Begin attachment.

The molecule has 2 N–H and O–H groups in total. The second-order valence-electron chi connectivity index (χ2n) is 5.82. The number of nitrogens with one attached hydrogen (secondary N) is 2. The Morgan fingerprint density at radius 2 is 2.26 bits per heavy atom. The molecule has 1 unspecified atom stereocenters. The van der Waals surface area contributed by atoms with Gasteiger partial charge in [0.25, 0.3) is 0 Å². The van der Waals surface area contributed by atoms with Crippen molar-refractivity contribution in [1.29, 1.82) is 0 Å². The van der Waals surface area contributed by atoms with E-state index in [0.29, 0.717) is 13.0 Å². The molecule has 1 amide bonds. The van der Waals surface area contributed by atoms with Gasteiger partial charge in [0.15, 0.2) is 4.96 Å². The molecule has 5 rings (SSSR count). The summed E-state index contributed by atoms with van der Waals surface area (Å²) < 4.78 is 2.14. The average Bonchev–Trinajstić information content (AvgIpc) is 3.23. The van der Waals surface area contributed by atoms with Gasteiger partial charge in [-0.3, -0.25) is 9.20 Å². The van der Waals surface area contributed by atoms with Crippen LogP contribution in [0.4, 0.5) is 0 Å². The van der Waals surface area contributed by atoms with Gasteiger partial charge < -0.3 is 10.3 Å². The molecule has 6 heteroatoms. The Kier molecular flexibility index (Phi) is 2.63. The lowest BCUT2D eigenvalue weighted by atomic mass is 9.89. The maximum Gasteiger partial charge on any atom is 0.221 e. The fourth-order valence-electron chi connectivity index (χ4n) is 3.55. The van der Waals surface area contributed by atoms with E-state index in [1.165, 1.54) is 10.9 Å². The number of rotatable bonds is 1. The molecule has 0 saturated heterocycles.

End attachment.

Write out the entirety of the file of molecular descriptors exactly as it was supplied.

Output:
The molecule has 2 N–H and O–H groups in total. The second-order valence-electron chi connectivity index (χ2n) is 5.82. The number of nitrogens with one attached hydrogen (secondary N) is 2. The Morgan fingerprint density at radius 2 is 2.26 bits per heavy atom. The molecule has 1 unspecified atom stereocenters. The van der Waals surface area contributed by atoms with Gasteiger partial charge in [0.25, 0.3) is 0 Å². The van der Waals surface area contributed by atoms with Crippen molar-refractivity contribution in [1.29, 1.82) is 0 Å². The van der Waals surface area contributed by atoms with E-state index in [0.29, 0.717) is 13.0 Å². The molecule has 1 amide bonds. The van der Waals surface area contributed by atoms with Gasteiger partial charge in [0.15, 0.2) is 4.96 Å². The molecule has 5 rings (SSSR count). The summed E-state index contributed by atoms with van der Waals surface area (Å²) < 4.78 is 2.14. The average Bonchev–Trinajstić information content (AvgIpc) is 3.23. The van der Waals surface area contributed by atoms with Gasteiger partial charge in [-0.3, -0.25) is 9.20 Å². The van der Waals surface area contributed by atoms with Crippen LogP contribution in [0.4, 0.5) is 0 Å². The van der Waals surface area contributed by atoms with Gasteiger partial charge < -0.3 is 10.3 Å². The molecule has 6 heteroatoms. The Kier molecular flexibility index (Phi) is 2.63. The lowest BCUT2D eigenvalue weighted by atomic mass is 9.89. The maximum Gasteiger partial charge on any atom is 0.221 e. The fourth-order valence-electron chi connectivity index (χ4n) is 3.55. The van der Waals surface area contributed by atoms with E-state index in [1.165, 1.54) is 10.9 Å². The number of rotatable bonds is 1. The molecule has 0 saturated heterocycles.